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See Formal verification. I remember some of this from an introductory programming course in my math degree 20 years ago. It was fascinating but evidently the amount of resources needed for algorithm verification of anything but the simplest algorithms was prohibitive. In addition, we only saw how this applied to simple procedural languages. Real, modern computer systems are full of event-driven programs, hardware interrupts, declarative languages, and what-not. Algorithm verification is probably only useful as a debugging technique, not for a-priori certification of real life programs.

Finance is the brain [tumour] of the economy
by Migeru (migeru at eurotrib dot com) on Mon Jun 10th, 2013 at 02:48:50 PM EST
[ Parent ]
Basically you can prove reliability if there's a finite number of program states and execution paths, you can specify the transitions through/between them, and then prove you're not in some kind of NP tar pit.

Which is fine as far as it goes. But - as you say - most software is event driven, and doesn't run like a sausage factory where stuff goes in, you wait a while as things happen, and stuff comes out.

So in practice you can't even completely specify the inputs, never mind define states/paths/transitions.

And then there are horrible things like natural language interfaces, where the semantics are inherently fuzzy and there is often no unambiguous meaning at all.

In fact I think there's going to be an eventual singularity in software development, where formal systems become smart enough to define improved formal systems. We'll probably get software proving that software sort-of works by the end of the decade, and certainly by the end of the 2020s.

Once humans no longer have to write code by hand, development will speed up a lot and become much tidier and more reliable.

by ThatBritGuy (thatbritguy (at) googlemail.com) on Mon Jun 10th, 2013 at 03:16:37 PM EST
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Formal Systems will never be able to verify formal systems until we can make an end-run around Gödel's incompleteness theorems.  Which, at the moment, is a lot like saying, "We can achieve FTL when we make an end-run around the Theory of Relativity."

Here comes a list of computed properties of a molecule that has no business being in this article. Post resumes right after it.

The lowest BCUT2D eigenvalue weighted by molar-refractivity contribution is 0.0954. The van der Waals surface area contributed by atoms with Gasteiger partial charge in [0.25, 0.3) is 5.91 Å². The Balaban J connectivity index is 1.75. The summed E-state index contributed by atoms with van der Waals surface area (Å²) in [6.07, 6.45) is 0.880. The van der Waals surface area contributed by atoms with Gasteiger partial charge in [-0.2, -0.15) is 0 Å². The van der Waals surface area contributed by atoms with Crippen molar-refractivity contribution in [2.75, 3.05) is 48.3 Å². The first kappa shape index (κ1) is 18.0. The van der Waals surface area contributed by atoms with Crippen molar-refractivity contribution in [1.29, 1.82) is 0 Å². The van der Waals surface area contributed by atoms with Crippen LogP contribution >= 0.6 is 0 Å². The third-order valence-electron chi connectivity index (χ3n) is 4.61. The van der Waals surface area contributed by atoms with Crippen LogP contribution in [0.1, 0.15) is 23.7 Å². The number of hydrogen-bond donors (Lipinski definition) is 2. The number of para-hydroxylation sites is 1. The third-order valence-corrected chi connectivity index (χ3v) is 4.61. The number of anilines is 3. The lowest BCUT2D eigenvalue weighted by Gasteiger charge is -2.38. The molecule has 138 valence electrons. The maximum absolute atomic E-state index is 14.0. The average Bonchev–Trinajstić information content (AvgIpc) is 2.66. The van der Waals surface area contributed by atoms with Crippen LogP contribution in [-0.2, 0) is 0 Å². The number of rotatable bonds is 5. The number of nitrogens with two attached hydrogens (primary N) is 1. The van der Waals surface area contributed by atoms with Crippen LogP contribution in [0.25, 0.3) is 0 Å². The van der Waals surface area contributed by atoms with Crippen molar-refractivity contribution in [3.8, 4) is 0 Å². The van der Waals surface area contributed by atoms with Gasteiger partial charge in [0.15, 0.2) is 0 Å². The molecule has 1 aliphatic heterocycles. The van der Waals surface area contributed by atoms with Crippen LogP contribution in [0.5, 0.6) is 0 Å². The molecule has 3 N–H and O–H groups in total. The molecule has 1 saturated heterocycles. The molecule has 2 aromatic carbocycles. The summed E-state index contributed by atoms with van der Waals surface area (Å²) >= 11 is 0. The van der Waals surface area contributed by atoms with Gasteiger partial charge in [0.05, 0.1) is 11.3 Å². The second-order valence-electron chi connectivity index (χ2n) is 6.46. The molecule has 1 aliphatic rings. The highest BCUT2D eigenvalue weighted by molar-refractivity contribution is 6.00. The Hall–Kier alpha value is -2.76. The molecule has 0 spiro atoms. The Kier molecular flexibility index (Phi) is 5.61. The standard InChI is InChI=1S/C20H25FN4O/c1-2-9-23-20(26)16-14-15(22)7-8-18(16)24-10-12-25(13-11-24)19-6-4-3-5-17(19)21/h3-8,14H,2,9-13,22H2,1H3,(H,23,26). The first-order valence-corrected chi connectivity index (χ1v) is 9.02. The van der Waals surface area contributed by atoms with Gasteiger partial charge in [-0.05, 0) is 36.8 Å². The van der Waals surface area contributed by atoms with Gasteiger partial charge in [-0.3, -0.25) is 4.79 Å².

She believed in nothing; only her skepticism kept her from being an atheist. -- Jean-Paul Sartre
by ATinNM on Mon Jun 10th, 2013 at 04:11:52 PM EST
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That there are undecidable questions of arithmetic doesn't mean that every algorithm verification is undecidable.

Finance is the brain [tumour] of the economy
by Migeru (migeru at eurotrib dot com) on Mon Jun 10th, 2013 at 04:23:49 PM EST
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I agree some can be.  

At a former job I verified a program's algorithm would accomplish the required task and then halt.  I also found it would halt after ~600 years.  Thus it wasn't Formally NP ...

& whoop-de-do

Computer Engineering is engineering.  As such it is different than the tools: Logic, Maths, etc., it uses.  Axiomatic Deductive Logic is a nice tool.  In all too many cases using only ADL is a sure route to, "How the %$^@#$! did we get into THIS mess?"

She believed in nothing; only her skepticism kept her from being an atheist. -- Jean-Paul Sartre

by ATinNM on Wed Jun 12th, 2013 at 01:36:44 PM EST
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Axiomatic Deductive Logic

No, no it's not. Just no. Bleurgh.

by Colman (colman at eurotrib.com) on Wed Jun 12th, 2013 at 01:38:55 PM EST
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We have to be gentle with Migeru.  His mind has been warped by Physics.

She believed in nothing; only her skepticism kept her from being an atheist. -- Jean-Paul Sartre
by ATinNM on Wed Jun 12th, 2013 at 03:42:41 PM EST
[ Parent ]
was formulated explicitly for number theory. There are two parts (from 40 year old memory):

  1. Any theorem that is capable of proving as true only theorems that are true is not capable of proving as true all theorems known to be true.

  2. Any theorem that is capable of proving as true all theorems known to be true will also prove as true theorems known not to be true.

Of the types of theorems described the first category seems the more useful. Even though it was first developed for number theory it has not prevented us from doing accurate calculations. (Which was always my problem to begin with  :-)

"It is not necessary to have hope in order to persevere."
by ARGeezer (ARGeezer a in a circle eurotrib daught com) on Tue Jun 11th, 2013 at 10:55:10 AM EST
[ Parent ]
In fact I think there's going to be an eventual singularity in software development, where formal systems become smart enough to define improved formal systems. We'll probably get software proving that software sort-of works by the end of the decade, and certainly by the end of the 2020s.

I'd say about fifty years.
by Colman (colman at eurotrib.com) on Tue Jun 11th, 2013 at 05:25:34 AM EST
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Model checking is already useful for finding subtle bugs in reactive controller programs. But those methods are only used on safety-critical projects. Avionics, nuclear reactor controller etc.

However, the general verification/synthesis problem cannot be automatically solved (there is a proof).

Schengen is toast!

by epochepoque on Thu Jun 13th, 2013 at 07:11:23 PM EST
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